Rates vary across Canada. In Newfoundland, the procedure is almost never done; in some Western provinces a majority of boys are circumcised.
The procedure involves cutting away the inner and outer layers of the foreskin. Minor complications, like bleeding and infection, occur in 5 to 10 percent of cases; in extremely rare cases, the procedure can result in damage to the penis, ranging from lacerations to permanent deformity, or, in even rarer cases, amputation.
Circumcision takes just minutes, "but there's no question it's painful, in case anyone thinks otherwise," said Robin Walker, chief of neonatalogy at the Children's Hospital of Eastern Ontario in Ottawa.
He is a member of a committee of the Canadian Paediatric Society that last year issued a statement saying there is no valid medical justification for routine infant male circumcision.
The only benefit the committee found was a reduced risk of urinary tract infection, a condition that affects only one to 2 percent of male infants and can be treated easily.
There was some evidence that circumcision can reduce the risk of penile cancer, a rare form of cancer that afflicts only 0.3 to 1.1 males per 100,000.
But ultimately, the procedure is justified only in rare cases, the committee found - for example, an abnormality of the foreskin that prevents urination.
"Certainly don't ask me to defend it."
So why do doctors do it?
"The short answer is because they're asked to," Walker said. "Certainly don't ask me to defend it. I don't do them. I will not do them. I don't do procedures that I don't consider to be medically indicated."
"But it's not just that parents request it. They often demand in very forceful terms that the baby be circumcised. I understand if it's a religious reason, that there is a clear reason why it would be very important to them. But where it is purely because dad had it or the brother had it or grandfather had it or we just want it, the emotions are very strong. People absolutely insist upon this."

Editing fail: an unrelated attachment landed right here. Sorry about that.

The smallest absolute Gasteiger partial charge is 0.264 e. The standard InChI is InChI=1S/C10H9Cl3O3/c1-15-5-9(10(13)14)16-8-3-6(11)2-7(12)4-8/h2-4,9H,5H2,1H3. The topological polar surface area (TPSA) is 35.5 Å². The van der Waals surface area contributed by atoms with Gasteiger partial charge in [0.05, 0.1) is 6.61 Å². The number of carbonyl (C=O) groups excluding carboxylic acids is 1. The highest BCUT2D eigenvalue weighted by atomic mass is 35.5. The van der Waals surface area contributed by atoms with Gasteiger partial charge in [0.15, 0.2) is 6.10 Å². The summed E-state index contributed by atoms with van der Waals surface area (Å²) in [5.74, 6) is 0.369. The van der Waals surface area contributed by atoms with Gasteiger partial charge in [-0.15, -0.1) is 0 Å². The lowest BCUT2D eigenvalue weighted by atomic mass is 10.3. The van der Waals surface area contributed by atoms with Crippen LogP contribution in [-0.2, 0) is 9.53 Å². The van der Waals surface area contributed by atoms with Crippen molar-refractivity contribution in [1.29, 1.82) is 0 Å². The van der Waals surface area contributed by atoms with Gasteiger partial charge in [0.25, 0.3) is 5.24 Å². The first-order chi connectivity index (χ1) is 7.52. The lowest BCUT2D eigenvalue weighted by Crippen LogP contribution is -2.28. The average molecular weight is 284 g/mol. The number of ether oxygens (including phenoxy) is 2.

In fact, even though most provinces have removed circumcisions from provincial health plans, parents are still willing to pay the $100 fee. De-listing, Walker said, had had virtually no effect on circumcision rates.
Many pediatricians try to discourage circumcision when they talk to parents, he said. But he added that it is not unethical for doctors to perform what is considered, in non-religious cases, a cosmetic procedure.
Those opposed to circumcision, however, say that doctors have no right to remove normal tissue from a healthy individual without the patient's consent.
"The people who are the most responsible and who are the least accountable are doctors, because they know better," said John Antonopoulos, president of the Circumcision Information Resource Centre.
He says the foreskin is a "normal, functional, healthy, helpful and erogenous" part of the penis that helps maintain the surface, texture and sensitivity of the glans.
Somerville says Canadians should re-examine male circumcision with the same "open eyes" that the nation used to assess female genital mutilation, a practice that is now banned in Canada.
Debate is also building within the Jewish community and has started to surface in mainstream Jewish publications.